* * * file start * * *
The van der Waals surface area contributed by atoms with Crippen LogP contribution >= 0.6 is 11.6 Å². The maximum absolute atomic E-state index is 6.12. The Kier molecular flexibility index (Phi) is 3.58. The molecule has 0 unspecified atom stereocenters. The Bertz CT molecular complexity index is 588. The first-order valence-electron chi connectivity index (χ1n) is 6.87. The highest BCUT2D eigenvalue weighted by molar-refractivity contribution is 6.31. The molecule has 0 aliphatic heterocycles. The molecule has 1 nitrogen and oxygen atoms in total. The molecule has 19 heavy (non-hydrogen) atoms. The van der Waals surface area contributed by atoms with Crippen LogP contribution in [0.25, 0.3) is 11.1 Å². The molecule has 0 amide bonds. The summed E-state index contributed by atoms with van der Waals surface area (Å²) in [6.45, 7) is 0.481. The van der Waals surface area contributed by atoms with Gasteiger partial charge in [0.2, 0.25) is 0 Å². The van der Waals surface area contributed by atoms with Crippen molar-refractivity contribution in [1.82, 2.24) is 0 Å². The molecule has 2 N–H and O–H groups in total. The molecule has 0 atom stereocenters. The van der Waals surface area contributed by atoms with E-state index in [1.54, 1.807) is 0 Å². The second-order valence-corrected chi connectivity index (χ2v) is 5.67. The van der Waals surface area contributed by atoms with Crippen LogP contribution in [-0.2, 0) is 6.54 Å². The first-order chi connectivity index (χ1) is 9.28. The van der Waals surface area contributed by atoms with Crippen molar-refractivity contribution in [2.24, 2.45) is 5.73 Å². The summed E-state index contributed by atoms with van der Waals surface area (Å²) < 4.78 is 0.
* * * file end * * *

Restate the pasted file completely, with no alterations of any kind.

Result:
The van der Waals surface area contributed by atoms with Crippen LogP contribution >= 0.6 is 11.6 Å². The maximum absolute atomic E-state index is 6.12. The Kier molecular flexibility index (Phi) is 3.58. The molecule has 0 unspecified atom stereocenters. The Bertz CT molecular complexity index is 588. The first-order valence-electron chi connectivity index (χ1n) is 6.87. The highest BCUT2D eigenvalue weighted by molar-refractivity contribution is 6.31. The molecule has 0 aliphatic heterocycles. The molecule has 1 nitrogen and oxygen atoms in total. The molecule has 19 heavy (non-hydrogen) atoms. The van der Waals surface area contributed by atoms with Crippen LogP contribution in [0.25, 0.3) is 11.1 Å². The molecule has 0 amide bonds. The summed E-state index contributed by atoms with van der Waals surface area (Å²) in [6.45, 7) is 0.481. The van der Waals surface area contributed by atoms with Gasteiger partial charge in [0.2, 0.25) is 0 Å². The van der Waals surface area contributed by atoms with Crippen molar-refractivity contribution in [1.82, 2.24) is 0 Å². The molecule has 2 N–H and O–H groups in total. The molecule has 0 atom stereocenters. The van der Waals surface area contributed by atoms with E-state index in [1.54, 1.807) is 0 Å². The second-order valence-corrected chi connectivity index (χ2v) is 5.67. The van der Waals surface area contributed by atoms with Crippen LogP contribution in [-0.2, 0) is 6.54 Å². The first-order chi connectivity index (χ1) is 9.28. The van der Waals surface area contributed by atoms with Crippen molar-refractivity contribution in [2.24, 2.45) is 5.73 Å². The summed E-state index contributed by atoms with van der Waals surface area (Å²) < 4.78 is 0.